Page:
Combat mass on the first wave of an assault is critical and a rise in the force ratio improves the likelihood of success. While this is an obvious statement, it supports the investment in a full airdrop and air-landing battle group capability and is built upon the historic experience of the requirement for mass realised in 1940 by the first British airborne planners. In the absence of tactical and strategic air transport aircraft, mass can be supplemented by air delivered and indirect fires. British airborne forces would benefit greatly from an integrated long-range rocket system such as GMLRS or the US HIMARS and light armoured vehicles. This would increase protection both when operating as part of a larger ground force and when conducting forcible entry operations.

Surprise

Surprise has been identified as a critical element to the success of air manoeuvre operations. Surprise is a potent psychological weapon, causing shock through unexpected action in time, space and method5. Enabled by security, surprise involves using secrecy, concealment, deception, originality, audacity or tempo to confuse, paralyse or disrupt effective decision-making, and undermine an adversary’s cohesion and morale6. Surprise is becoming harder to achieve in the contemporary environment through the profusion of sensors on the battle field and at home, and an increase in space reconnaissance assets leading to some to questioning whether airborne operations can achieve the surprise they require.

A potential solution lies in technology with the masking of assets, spoofing of sensors and other technological work-arounds. But a more realistic solution lies with the combination of technology and the basic concepts of secrecy, deception and audacity aiding the maintenance of surprise for airborne forces. If surprise cannot be achieved risk could be considered too high and airborne forces pushed to the lower risk peripheries of combat and consequent reduction in their utility.

Potential Roles

British airborne forces role in joint theatre entry remains valid. This role can be conducted independently although it is more likely to be as part of the UK’s 3rd Division or as part of a multinational coalition based on the UK-French Airborne-Combined Joint Expeditionary Force or in partnership with the US Global Response Force.

Historically the advantage of the use of airborne forces was their ability to deploy swiftly over long distances to deal with any quickly escalating situation that required a rapid military response. This ability remains extant and offers politicians and military planners the option to rapidly respond to quickly developing crises. In the UK their use to support the police in the event of a major terrorist incident uses their high readiness capability, but thought should be given to using airborne forces as a rapid overseas reaction force that compliments any special forces reaction, giving politicians an option to retaliate if appropriate.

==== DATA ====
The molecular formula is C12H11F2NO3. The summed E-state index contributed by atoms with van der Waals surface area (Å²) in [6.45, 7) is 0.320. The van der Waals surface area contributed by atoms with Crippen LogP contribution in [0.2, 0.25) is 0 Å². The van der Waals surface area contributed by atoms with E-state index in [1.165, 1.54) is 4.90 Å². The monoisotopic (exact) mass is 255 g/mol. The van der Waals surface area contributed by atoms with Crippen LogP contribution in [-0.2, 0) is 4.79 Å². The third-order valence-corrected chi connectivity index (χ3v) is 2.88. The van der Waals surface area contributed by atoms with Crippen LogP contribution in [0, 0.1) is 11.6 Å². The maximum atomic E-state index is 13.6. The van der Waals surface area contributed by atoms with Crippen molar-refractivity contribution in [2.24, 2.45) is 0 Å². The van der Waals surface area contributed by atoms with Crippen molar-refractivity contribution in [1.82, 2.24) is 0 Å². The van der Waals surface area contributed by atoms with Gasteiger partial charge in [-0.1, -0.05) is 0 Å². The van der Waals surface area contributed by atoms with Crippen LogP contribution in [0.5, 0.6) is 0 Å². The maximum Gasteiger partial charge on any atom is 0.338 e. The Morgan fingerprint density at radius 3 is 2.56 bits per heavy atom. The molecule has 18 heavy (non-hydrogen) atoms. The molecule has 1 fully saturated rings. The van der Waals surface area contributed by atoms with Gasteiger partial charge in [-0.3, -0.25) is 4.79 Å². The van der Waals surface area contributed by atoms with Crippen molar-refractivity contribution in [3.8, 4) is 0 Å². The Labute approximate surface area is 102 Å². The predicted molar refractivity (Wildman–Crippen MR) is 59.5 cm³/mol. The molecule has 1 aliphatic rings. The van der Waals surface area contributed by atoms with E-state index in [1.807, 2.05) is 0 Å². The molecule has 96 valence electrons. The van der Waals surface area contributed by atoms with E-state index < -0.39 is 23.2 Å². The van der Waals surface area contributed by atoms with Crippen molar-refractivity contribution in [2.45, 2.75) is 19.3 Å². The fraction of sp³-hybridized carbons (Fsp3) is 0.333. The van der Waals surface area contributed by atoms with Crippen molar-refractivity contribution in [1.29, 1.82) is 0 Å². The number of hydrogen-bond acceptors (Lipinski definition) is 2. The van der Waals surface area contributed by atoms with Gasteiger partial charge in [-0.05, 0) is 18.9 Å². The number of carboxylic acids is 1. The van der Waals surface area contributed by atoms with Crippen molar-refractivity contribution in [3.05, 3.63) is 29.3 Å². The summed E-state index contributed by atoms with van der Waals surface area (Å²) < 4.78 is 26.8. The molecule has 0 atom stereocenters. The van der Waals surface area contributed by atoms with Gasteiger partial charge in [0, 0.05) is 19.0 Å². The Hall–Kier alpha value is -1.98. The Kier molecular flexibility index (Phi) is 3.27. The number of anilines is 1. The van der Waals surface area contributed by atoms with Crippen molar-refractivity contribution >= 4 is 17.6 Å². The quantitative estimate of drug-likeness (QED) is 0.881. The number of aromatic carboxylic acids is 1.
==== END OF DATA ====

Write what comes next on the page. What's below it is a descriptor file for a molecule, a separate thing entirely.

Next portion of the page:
Gordon et al. propose the creation of an airborne light armoured infantry force potentially as a compliment to the airborne infantry role. This would enjoy several advantages over traditional airborne infantry in three domains: It has substantially improved tactical mobility, it has improved lethality against a range of targets, and it is more survivable against a number of threats. The advantages come at the cost of additional airlift, but makes the force more employable in the contemporary politically low risk environment and could make the force well suited for employment in a range of operational contexts.

Gordon proposes the following future mission types for an airborne light armoured infantry force: counter genocide, establish a deterrent presence, protect an enclave, seize and secure a Weapons of Mass Destruction (WMD) Site, conduct a non-combatant evacuation operation, and conduct a humanitarian assistance and disaster relief operation. While these tasks are not new, having light armour would make them more feasible for airborne forces. Additionally the concept of airborne cavalry would enable the army to project a much stronger force into the enemy’s rear area as long as they could be sustained.

A secondary role that British airborne forces could fulfil is working alongside irregular and unconventional forces. Historically airborne forces, due to the expectation that they would be the first regular allied troops to arrive on a battlefield, expected, trained and prepared and had experience of working with allied unconventional and local irregular forces. Were this skill reinvigorated it would increase airborne forces Defence Engagement employability, give operational flexibility and with the option to airdrop or air land a force to train and accompany unconventional and local irregular forces, offer the Army a unique specialist infantry capability.

Training

The creators of the German Airborne forces of World War Two recognised that airborne forces require special equipment and special training7. In order to maintain airborne capability and reduce operational risk fully funded Joint training is required. As a Land capability enabled by the Air Component inter-service co-operation is critical. In a world where unilateral action is uncommon and multilateral allied response to crises is the norm, multi-national training with allies is required to maintain a credible deterrent capability.